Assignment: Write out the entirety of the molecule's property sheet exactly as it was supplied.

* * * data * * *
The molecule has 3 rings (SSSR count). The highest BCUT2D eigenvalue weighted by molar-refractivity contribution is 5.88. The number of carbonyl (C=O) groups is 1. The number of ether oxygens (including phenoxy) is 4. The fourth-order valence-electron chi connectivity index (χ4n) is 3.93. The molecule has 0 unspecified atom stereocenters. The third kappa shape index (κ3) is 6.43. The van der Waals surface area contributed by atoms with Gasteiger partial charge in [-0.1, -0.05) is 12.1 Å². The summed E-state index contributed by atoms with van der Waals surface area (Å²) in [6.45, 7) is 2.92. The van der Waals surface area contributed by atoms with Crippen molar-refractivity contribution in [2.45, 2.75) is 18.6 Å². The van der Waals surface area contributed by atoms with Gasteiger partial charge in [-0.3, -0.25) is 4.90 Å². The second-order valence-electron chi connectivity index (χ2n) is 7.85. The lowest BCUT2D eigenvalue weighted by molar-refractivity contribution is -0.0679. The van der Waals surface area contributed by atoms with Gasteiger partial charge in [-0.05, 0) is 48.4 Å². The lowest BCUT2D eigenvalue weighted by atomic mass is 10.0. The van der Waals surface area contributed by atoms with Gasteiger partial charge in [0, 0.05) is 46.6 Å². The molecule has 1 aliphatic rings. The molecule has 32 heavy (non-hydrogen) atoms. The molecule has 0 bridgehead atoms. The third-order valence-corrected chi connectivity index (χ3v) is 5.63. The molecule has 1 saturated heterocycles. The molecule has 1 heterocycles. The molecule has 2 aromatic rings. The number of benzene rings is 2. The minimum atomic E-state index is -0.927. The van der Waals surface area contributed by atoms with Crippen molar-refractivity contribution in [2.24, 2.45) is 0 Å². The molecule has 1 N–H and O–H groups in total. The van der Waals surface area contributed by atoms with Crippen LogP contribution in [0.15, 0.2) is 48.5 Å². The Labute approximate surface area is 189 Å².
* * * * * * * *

The molecule has 3 rings (SSSR count). The highest BCUT2D eigenvalue weighted by molar-refractivity contribution is 5.88. The number of carbonyl (C=O) groups is 1. The number of ether oxygens (including phenoxy) is 4. The fourth-order valence-electron chi connectivity index (χ4n) is 3.93. The molecule has 0 unspecified atom stereocenters. The third kappa shape index (κ3) is 6.43. The van der Waals surface area contributed by atoms with Gasteiger partial charge in [-0.1, -0.05) is 12.1 Å². The summed E-state index contributed by atoms with van der Waals surface area (Å²) in [6.45, 7) is 2.92. The van der Waals surface area contributed by atoms with Crippen molar-refractivity contribution in [2.45, 2.75) is 18.6 Å². The van der Waals surface area contributed by atoms with Gasteiger partial charge in [-0.3, -0.25) is 4.90 Å². The second-order valence-electron chi connectivity index (χ2n) is 7.85. The lowest BCUT2D eigenvalue weighted by molar-refractivity contribution is -0.0679. The van der Waals surface area contributed by atoms with Gasteiger partial charge in [-0.05, 0) is 48.4 Å². The lowest BCUT2D eigenvalue weighted by atomic mass is 10.0. The van der Waals surface area contributed by atoms with Gasteiger partial charge in [0, 0.05) is 46.6 Å². The molecule has 1 aliphatic rings. The molecule has 32 heavy (non-hydrogen) atoms. The molecule has 0 bridgehead atoms. The third-order valence-corrected chi connectivity index (χ3v) is 5.63. The molecule has 1 saturated heterocycles. The molecule has 1 heterocycles. The molecule has 2 aromatic rings. The number of benzene rings is 2. The minimum atomic E-state index is -0.927. The van der Waals surface area contributed by atoms with Crippen molar-refractivity contribution in [2.24, 2.45) is 0 Å². The molecule has 1 N–H and O–H groups in total. The van der Waals surface area contributed by atoms with Crippen LogP contribution in [0.15, 0.2) is 48.5 Å². The Labute approximate surface area is 189 Å².